'Extremely political' — Trump neuters FDA's attempt to strengthen vaccine EUA
Stephen Hahn went before a Senate committee Wednesday and declared he’s fighting. “Every one of the decisions we have reached has been made by career FDA scientists based on science and data, not politics,” he exclaimed, adding that “FDA will not permit any pressure from anyone to change that. I will fight for science.”
A few hours later, he was undermined by President Donald Trump when a reporter asked if he was okay with stricter vaccine guidelines that the FDA was said to be cooking up. “That has to be approved by the White House. We may or may not approve it. That sounds like a political move,” he decided.
The remarks set up another critical juncture for the agency and its beleaguered commissioner, who has been working overtime to bolster public confidence in the FDA and his leadership since Hahn’s disastrous performance assisting the president tout false convalescent plasma figures.
The president then questioned the need to lengthen the approval timeline, forecasting “great results” ahead and again framing the FDA’s moves as political:
Because when you have Pfizer, Johnson and Johnson, Moderna, these great companies coming up with the vaccines and they’ve done testing and everything else. I’m saying, why would they have to be adding great length to the process.
It sounded to me, extremely political. Why would they do this, when we come back with these great results. And I think you will have those great results.
The new FDA standards reportedly passed muster at HHS on Tuesday and there was an expectation that it would get a green light from the White House, according to a Politico report that cites two sources familiar with the timeline. Trump reportedly spoke with HHS secretary Alex Azar before the press conference.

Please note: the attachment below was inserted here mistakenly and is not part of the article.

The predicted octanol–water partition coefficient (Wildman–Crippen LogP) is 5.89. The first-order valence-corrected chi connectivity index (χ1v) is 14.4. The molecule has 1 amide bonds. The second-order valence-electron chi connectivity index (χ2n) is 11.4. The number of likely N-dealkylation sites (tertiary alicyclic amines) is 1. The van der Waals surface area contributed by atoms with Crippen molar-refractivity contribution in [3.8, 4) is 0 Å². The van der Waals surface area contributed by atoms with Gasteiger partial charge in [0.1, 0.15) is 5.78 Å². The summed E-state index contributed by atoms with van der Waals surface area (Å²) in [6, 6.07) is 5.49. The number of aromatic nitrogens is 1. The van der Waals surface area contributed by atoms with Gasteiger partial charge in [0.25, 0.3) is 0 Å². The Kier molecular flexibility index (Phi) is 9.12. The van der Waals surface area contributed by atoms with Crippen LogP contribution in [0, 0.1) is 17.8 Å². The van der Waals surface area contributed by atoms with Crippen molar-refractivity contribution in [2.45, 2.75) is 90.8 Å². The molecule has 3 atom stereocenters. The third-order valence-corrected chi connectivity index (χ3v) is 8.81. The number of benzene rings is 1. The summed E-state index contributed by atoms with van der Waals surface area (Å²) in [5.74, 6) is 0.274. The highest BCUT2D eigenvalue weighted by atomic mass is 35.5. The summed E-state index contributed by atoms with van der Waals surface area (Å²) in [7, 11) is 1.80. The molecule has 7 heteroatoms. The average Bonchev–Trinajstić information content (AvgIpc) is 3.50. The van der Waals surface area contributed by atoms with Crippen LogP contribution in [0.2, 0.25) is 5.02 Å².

Under the new guidance, vaccine developers must follow at least half the participants for 60 days following the second dose, as well as accrue five or more cases of severe Covid-19 in the placebo group, before they can seek an EUA.
It’s still possible the new EUA rules are allowed to go into effect by Trump. But for an agency accustomed to bipartisan deference from its political superiors, it’s now sailing in uncharted waters working under a president who demands key decisions be routed through a command-and-control structure firmly controlled by him or trusted lieutenants. And by having Trump label their work as “extremely political,” it raises new questions on what messaging, if any, FDA leaders can employ that would both satisfy the president and the scientific community.
Trump began Wednesday’s press conference by encouraging Americans to enroll in Covid-19 vaccine trials, and then touted some questionably starry numbers on treatments in the pipeline. “We are seeing promising results that are monoclonal antibodies which help the immune system fight the virus,” Trump said, haltingly reading a script.
But the first question he took was on the peaceful transfer of power after the election. He refused to commit to it.
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